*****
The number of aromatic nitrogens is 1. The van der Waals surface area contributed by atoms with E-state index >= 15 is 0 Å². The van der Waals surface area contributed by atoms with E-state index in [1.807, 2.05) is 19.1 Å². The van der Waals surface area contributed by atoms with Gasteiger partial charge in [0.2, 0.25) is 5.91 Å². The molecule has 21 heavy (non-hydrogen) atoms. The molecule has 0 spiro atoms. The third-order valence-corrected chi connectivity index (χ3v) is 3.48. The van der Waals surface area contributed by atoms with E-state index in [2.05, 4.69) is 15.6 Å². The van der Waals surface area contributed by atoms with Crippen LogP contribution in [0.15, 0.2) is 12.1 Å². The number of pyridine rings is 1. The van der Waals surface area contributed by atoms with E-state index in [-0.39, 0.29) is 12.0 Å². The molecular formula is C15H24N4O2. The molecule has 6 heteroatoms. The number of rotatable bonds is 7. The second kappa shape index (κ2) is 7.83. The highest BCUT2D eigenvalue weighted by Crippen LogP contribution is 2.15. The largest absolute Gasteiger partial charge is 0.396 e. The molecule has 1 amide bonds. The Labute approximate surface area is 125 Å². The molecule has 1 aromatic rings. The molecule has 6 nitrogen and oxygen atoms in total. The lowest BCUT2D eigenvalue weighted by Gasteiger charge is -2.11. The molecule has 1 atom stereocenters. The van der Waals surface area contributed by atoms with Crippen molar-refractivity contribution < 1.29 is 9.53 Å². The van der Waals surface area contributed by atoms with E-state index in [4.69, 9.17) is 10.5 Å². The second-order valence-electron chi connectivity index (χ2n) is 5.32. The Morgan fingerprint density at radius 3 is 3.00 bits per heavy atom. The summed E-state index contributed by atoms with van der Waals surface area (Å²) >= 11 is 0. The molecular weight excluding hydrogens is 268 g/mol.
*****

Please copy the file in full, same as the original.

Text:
The number of aromatic nitrogens is 1. The van der Waals surface area contributed by atoms with E-state index >= 15 is 0 Å². The van der Waals surface area contributed by atoms with E-state index in [1.807, 2.05) is 19.1 Å². The van der Waals surface area contributed by atoms with Gasteiger partial charge in [0.2, 0.25) is 5.91 Å². The molecule has 21 heavy (non-hydrogen) atoms. The molecule has 0 spiro atoms. The third-order valence-corrected chi connectivity index (χ3v) is 3.48. The van der Waals surface area contributed by atoms with E-state index in [2.05, 4.69) is 15.6 Å². The van der Waals surface area contributed by atoms with Crippen LogP contribution in [0.15, 0.2) is 12.1 Å². The number of pyridine rings is 1. The van der Waals surface area contributed by atoms with E-state index in [-0.39, 0.29) is 12.0 Å². The molecular formula is C15H24N4O2. The molecule has 6 heteroatoms. The number of rotatable bonds is 7. The second kappa shape index (κ2) is 7.83. The highest BCUT2D eigenvalue weighted by Crippen LogP contribution is 2.15. The largest absolute Gasteiger partial charge is 0.396 e. The molecule has 1 amide bonds. The Labute approximate surface area is 125 Å². The molecule has 1 aromatic rings. The molecule has 6 nitrogen and oxygen atoms in total. The lowest BCUT2D eigenvalue weighted by Gasteiger charge is -2.11. The molecule has 1 atom stereocenters. The van der Waals surface area contributed by atoms with Crippen molar-refractivity contribution < 1.29 is 9.53 Å². The van der Waals surface area contributed by atoms with E-state index in [4.69, 9.17) is 10.5 Å². The second-order valence-electron chi connectivity index (χ2n) is 5.32. The Morgan fingerprint density at radius 3 is 3.00 bits per heavy atom. The summed E-state index contributed by atoms with van der Waals surface area (Å²) >= 11 is 0. The molecular weight excluding hydrogens is 268 g/mol.